Veterans Day: real sacrifice

Mikayla Logue

What holiday means to military families


One of my earliest memories I have is from when I was five years old.

Early in the morning, while there was still a hint of darkness clearing out of the sky, my mom woke me up and led me to our desktop computer.

There was an email waiting for me from my dad. He was in the middle of his deployment in Iraq, a deployment that would last almost a year.

In my family, we have spent years waiting for my father and my older brother to return home from deployment.

Living without family members was not unusual, it was normal.

Despite not having my dad and brother physically present in my life for years, they still taught me the strongest values I have today, the values that are ingrained deeply into Veterans Day, but are often not understood.

When most people think of Veterans Day, they think of sacrifice. Everyone understands that veterans make sacrifices for their country, but most don’t know what this sacrifice actually looks like.

Sacrifice is all the birthdays and holidays missed, the long-anticipated phone calls, emails and postcards.

It’s my father not being able to see his baby daughter, my sister, grow up, take her first steps, and say her first word.

It’s the calendar, marked up, counting down the days, weeks and months.

It’s the belief in the hope of return and the refusal to think of the fear of loss. It’s the willingness to be away from home, to give up one’s life.

Veterans are willing to give up their lives, to sacrifice for their country. When we talk about sacrifice, it is not about what is lost, but what is gained.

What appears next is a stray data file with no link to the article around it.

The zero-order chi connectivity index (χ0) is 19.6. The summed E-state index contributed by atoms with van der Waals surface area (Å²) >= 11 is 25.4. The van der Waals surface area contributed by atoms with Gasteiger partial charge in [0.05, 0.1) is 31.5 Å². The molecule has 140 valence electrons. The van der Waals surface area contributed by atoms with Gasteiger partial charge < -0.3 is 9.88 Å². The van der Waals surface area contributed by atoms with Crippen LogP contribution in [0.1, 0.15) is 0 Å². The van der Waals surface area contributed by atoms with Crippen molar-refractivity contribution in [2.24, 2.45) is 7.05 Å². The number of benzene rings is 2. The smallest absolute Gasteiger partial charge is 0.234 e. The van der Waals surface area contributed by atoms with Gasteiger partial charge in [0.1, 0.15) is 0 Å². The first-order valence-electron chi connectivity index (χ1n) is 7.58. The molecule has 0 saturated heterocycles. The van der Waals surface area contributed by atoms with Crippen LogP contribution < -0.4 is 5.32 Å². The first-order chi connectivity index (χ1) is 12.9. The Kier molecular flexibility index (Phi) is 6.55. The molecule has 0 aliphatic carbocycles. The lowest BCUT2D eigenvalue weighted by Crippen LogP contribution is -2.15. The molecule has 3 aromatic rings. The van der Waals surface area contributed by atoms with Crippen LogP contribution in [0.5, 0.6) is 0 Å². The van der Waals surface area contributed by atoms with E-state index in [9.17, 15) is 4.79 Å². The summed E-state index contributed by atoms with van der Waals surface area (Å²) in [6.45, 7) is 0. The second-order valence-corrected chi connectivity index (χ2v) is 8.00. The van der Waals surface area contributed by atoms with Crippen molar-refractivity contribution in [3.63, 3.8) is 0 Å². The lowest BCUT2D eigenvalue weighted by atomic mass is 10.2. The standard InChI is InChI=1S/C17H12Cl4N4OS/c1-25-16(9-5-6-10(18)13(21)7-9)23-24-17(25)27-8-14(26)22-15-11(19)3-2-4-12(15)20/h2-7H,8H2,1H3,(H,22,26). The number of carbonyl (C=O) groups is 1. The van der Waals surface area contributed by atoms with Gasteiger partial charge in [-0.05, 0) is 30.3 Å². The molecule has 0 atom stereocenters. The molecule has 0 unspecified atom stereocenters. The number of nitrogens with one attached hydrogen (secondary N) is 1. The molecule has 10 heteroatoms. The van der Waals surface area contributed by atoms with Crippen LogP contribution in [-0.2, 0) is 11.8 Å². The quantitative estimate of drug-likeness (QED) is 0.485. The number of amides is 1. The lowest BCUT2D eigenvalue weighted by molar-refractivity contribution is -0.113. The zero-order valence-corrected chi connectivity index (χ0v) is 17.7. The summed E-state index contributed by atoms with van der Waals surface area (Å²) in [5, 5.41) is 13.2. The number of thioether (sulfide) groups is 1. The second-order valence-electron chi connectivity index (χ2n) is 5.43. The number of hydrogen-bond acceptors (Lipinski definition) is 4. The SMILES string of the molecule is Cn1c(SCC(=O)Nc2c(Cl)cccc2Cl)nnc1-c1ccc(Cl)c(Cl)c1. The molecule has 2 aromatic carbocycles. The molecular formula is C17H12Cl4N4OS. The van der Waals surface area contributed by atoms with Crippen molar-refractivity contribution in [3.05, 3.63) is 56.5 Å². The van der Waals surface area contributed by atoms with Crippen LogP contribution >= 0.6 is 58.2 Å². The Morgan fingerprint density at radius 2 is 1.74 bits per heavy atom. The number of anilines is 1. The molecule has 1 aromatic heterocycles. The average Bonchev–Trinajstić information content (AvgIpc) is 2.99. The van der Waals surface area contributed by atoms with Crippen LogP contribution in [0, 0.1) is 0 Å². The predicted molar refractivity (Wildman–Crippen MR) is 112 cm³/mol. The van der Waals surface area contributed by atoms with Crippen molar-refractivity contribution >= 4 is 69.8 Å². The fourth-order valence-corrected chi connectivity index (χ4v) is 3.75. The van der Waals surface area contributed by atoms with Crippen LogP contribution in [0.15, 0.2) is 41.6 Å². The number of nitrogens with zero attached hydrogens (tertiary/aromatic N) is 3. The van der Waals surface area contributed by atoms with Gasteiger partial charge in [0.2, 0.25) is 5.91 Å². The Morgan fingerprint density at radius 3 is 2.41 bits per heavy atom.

But what is this sacrifice even for? What do we have to gain from these heroic choices?

Yes, sacrifice is for American values of freedom and rights, but it’s also for a universal value: love.

They have given us our freedom, our rights, our protection, but they give us a model of love as well. This love comes from their willingness to serve.

Veterans serve not for themselves, but for their country, nation, fellow citizens, neighbors, friends and family. They choose us every day before themselves so we can have a better life.

Veterans are the prime example of service to us, and this should be celebrated and praised.

However, their example is deserves more than a simple thank you, it deserves to be followed, not just by future veterans, but by the people they choose to serve and love.
What would we look like as a country if we followed their example and put others before ourselves?

Even though many of us are not called to serve the way that veterans serve us, we can still honor the endless sacrifices of veterans.

We can stand up for one another, our freedom, our values. We can love the people who agree and disagree with us. We can serve them before we choose ourselves.

In an ever-increasingly divided country with polarizing politics, this nation needs to be united more than ever. We can take what we learn from veterans and be a united force, one that chooses love and respect.

Veterans Day is more than an extra vacation and a day off or even just an opportunity to thank a veteran for their service.

It’s a chance, a moment, to realize what veterans have chosen to give up to serve and love others.